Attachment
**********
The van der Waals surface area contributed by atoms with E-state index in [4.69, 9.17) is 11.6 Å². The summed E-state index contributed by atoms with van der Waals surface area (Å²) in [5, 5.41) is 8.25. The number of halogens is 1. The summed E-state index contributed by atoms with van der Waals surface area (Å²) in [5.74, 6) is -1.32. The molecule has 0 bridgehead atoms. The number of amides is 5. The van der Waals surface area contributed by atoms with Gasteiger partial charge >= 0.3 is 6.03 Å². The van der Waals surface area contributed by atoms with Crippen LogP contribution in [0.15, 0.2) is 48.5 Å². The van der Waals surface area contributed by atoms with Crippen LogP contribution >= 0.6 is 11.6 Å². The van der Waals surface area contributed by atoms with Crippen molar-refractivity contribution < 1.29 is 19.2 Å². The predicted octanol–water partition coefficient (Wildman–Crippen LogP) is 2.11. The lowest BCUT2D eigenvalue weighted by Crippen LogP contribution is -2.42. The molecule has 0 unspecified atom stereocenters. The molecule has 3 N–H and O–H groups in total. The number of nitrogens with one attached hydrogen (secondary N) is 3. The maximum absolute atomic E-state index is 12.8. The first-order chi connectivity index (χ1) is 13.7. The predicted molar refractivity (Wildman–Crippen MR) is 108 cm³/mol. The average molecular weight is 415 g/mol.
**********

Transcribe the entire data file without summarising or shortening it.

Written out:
The van der Waals surface area contributed by atoms with E-state index in [4.69, 9.17) is 11.6 Å². The summed E-state index contributed by atoms with van der Waals surface area (Å²) in [5, 5.41) is 8.25. The number of halogens is 1. The summed E-state index contributed by atoms with van der Waals surface area (Å²) in [5.74, 6) is -1.32. The molecule has 0 bridgehead atoms. The number of amides is 5. The van der Waals surface area contributed by atoms with Gasteiger partial charge >= 0.3 is 6.03 Å². The van der Waals surface area contributed by atoms with Crippen LogP contribution in [0.15, 0.2) is 48.5 Å². The van der Waals surface area contributed by atoms with Crippen LogP contribution >= 0.6 is 11.6 Å². The van der Waals surface area contributed by atoms with Crippen molar-refractivity contribution < 1.29 is 19.2 Å². The predicted octanol–water partition coefficient (Wildman–Crippen LogP) is 2.11. The lowest BCUT2D eigenvalue weighted by Crippen LogP contribution is -2.42. The molecule has 0 unspecified atom stereocenters. The molecule has 3 N–H and O–H groups in total. The number of nitrogens with one attached hydrogen (secondary N) is 3. The maximum absolute atomic E-state index is 12.8. The first-order chi connectivity index (χ1) is 13.7. The predicted molar refractivity (Wildman–Crippen MR) is 108 cm³/mol. The average molecular weight is 415 g/mol.